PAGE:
Kindly spare me your lectures about the "real world." The real world is when you have factual evidence to support your assertions. You are always entitled to your own opinions, but when you have little to support them, you're no better than that guy above.

quote:
Uh Ohhhhh... someone didn't read part of the post demonstrating exactly that: ;)


Well it's pretty wonky for me, and I'm pretty certain their paper (which isn't a peer-reviewed paper and published in a peer-reviewed journal, or did it get published somewhere?) is way too wonky for you, which is why you likely resorted to your conservative blogs for further explanation beyond the headline. So being that the case, I see no better of a person to give a refutation than Krugman himself to demonstrate some of the errors in their logic:

quote:
I notice that commenters keep citing this paper by Alesina and Ardagna as if it were a definitive rejection of Keynesian economics. So I guess I should explain why I’m not convinced.

First, the whole stimulus debate is supposed to be about what happens when interest rates are up against the zero bound. Everything is different if the central bank is busy adjusting rates in response to conditions, and may well raise rates to offset the effects of any fiscal expansion. Yet the Alesina-Ardagna analysis doesn’t make that distinction; Japan in the 90s, which was up against the zero bound, is treated the same as a batch of countries in the 70s and 80s, when interest rates were quite high.

Second, they use a statistical method to identify fiscal expansions — trying to identify large changes in the structural balance. But how well does that technique work? When I want to think about Japan, I go to the work of Adam Posen, who tells me that Japan’s only really serious stimulus plan came in 1995. So I turn to the appendix table in Alesina/Ardagna, and find that 1995 isn’t there — whereas 2005 and 2007, which I’ve never heard of as stimulus years, are.

So to put it bluntly, I’m not much persuaded by a paper that doesn’t even identify the one clear example we have in the postwar period of large Keynesian stimulus in a zero-rate environment.

Are there any papers that, in my view, do this right? Yes: Almunia et al, which uses data from the 30s — a zero-rate era — and uses defense spending as an instrument to identify spending changes. And their results look pretty Keynesian.

http://krugman.blogs.nytimes.com/20...na-on-stimulus/


He quotes this paper by Almunia et al,: http://www.voxeu.org/index.php?q=node/4227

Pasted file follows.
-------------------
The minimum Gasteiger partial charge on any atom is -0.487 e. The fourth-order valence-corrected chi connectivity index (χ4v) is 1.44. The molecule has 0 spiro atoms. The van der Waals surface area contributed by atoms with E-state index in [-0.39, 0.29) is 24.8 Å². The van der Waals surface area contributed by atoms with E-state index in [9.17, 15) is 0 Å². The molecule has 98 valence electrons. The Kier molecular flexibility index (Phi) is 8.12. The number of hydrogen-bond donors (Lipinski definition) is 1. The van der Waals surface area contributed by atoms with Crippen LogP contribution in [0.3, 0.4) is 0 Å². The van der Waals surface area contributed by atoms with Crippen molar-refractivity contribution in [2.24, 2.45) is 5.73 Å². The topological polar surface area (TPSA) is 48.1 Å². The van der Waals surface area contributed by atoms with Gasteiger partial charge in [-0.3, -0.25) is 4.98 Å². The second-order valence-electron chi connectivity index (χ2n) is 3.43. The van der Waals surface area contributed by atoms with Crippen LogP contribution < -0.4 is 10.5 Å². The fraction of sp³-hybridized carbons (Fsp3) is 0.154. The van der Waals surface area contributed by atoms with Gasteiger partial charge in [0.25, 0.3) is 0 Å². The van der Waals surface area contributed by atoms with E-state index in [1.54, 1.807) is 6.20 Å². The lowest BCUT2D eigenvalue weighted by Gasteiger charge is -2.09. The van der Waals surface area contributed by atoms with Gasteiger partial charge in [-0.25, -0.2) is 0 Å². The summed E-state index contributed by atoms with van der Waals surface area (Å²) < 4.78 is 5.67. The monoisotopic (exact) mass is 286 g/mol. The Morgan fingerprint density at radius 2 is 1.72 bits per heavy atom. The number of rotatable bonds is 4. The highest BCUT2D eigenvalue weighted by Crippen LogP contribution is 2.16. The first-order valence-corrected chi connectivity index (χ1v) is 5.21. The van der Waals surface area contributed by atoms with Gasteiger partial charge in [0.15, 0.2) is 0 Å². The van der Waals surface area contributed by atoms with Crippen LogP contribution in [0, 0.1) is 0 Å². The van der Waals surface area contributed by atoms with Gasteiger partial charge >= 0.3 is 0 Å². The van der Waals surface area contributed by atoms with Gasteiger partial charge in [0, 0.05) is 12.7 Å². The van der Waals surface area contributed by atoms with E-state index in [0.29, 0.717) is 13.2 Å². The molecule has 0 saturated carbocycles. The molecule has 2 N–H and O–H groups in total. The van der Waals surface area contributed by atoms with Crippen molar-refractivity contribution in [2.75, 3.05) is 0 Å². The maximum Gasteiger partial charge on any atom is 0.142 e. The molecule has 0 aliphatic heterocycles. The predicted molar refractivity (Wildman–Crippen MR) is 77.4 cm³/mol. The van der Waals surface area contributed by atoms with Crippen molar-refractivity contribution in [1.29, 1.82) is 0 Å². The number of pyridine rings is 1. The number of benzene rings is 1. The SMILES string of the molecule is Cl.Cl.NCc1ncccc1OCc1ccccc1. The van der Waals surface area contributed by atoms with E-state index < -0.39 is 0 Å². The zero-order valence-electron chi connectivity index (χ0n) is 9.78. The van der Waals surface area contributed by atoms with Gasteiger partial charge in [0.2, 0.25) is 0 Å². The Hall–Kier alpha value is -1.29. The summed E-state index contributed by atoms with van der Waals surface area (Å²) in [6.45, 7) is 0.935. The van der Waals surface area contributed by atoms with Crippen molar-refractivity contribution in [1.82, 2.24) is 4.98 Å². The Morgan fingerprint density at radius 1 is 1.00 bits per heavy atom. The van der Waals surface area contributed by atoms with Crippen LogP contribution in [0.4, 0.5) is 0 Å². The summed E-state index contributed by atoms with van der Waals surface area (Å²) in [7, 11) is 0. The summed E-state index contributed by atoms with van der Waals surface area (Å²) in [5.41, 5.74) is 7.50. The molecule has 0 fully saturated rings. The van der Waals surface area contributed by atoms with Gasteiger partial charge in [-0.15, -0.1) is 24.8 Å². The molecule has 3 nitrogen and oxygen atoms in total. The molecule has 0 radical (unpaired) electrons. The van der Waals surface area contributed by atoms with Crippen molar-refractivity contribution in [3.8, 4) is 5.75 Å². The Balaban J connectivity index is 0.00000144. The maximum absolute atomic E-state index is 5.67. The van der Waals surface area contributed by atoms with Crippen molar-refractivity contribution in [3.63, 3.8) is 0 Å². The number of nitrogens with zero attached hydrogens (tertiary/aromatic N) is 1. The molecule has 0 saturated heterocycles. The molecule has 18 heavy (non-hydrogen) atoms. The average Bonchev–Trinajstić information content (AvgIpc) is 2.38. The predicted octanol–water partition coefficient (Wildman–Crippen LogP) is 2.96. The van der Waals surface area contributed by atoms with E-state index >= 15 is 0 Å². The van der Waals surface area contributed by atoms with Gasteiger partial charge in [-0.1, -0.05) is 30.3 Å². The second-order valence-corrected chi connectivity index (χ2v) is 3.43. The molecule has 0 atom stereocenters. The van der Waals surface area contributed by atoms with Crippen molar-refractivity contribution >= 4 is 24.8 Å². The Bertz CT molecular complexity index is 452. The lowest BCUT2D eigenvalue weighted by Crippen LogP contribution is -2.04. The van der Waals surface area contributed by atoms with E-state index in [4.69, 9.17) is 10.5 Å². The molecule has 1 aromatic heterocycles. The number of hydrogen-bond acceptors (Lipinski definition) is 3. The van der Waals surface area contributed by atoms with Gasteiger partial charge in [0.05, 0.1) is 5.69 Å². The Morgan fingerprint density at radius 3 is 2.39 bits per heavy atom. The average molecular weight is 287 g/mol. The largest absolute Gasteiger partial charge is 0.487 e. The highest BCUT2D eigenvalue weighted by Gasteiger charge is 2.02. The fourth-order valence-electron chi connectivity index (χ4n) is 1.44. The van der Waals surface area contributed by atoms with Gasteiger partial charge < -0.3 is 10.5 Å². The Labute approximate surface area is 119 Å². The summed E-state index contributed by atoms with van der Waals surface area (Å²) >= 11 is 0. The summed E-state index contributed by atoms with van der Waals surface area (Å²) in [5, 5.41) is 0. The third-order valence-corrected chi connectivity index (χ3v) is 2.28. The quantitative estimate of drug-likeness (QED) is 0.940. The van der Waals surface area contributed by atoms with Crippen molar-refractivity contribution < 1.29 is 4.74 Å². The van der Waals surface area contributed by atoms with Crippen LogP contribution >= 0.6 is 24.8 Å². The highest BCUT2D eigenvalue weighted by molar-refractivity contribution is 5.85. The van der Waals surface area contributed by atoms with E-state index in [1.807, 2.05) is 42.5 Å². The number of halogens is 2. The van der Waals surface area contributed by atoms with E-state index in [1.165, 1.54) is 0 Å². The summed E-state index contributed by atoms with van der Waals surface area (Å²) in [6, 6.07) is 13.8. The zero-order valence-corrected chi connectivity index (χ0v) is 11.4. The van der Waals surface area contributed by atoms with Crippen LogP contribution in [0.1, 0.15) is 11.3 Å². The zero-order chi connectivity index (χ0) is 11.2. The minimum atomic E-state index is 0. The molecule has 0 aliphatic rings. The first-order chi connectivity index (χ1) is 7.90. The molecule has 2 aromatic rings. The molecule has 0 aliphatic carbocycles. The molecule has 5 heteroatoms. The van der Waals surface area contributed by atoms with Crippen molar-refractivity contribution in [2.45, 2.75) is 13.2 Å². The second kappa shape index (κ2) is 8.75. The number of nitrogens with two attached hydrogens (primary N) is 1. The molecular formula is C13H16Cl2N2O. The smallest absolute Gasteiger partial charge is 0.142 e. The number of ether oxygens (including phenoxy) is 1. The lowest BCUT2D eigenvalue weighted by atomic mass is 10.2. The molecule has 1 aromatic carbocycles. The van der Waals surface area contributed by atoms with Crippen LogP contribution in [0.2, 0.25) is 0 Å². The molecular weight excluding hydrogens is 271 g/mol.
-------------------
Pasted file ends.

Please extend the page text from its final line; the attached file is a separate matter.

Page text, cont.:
For more analysis, here's another paper that directly examines your conservative paper:

quote:
However, upon a further examination of the data such a
conclusion is unmerited. The overwhelming majority of the episodes used by A & A did not see deficit reduction in the middle of a slump. Where they did, it often resulted in a decline in the subsequent growth rate or an increase in the debt-to-GDP ratio. Of the 26 episodes that they identify as ‘expansionary’, in virtually none did
the country a)reduce the deficit when the economy was in a slump and b)increase growth rates while reducing the debt-to-GDP ratio. The sole example not covered by those two qualifiers can be explained by a combination of two policy maneuvers that are not easily
available to the U.S. at the moment: currency depreciation and interest rate reduction.

We expand on their initial examination and cover the entire data set of 107 observations, finding very little evidence for success when cutting in a slump—in our terminology, when the growth rate in the previous year was lower than the average growth rate over the past
three years. Only one additional case out of 107 can be seen as an example of success in fiscal consolidation, and we show that this does not bear scrutiny either.

Key Findings
• Countries historically do not cut their deficits in a slump, instead addressing these problems during a nonrecessionary time.
• When countries cut in a slump, it o#en results in lower growth and/or higher debt-to-GDP ratios. In very few circumstances are countries able to successfully cut during a slump, and this happens only when either interest rates and/or the exchange rates fall sharply.
• In our analysis, we find that there is no episode in which a country facing the same circumstances as the United States (recent recession, low interest rates, high unemployment) has cut its deficit and succeeded in reducing its debt through growth.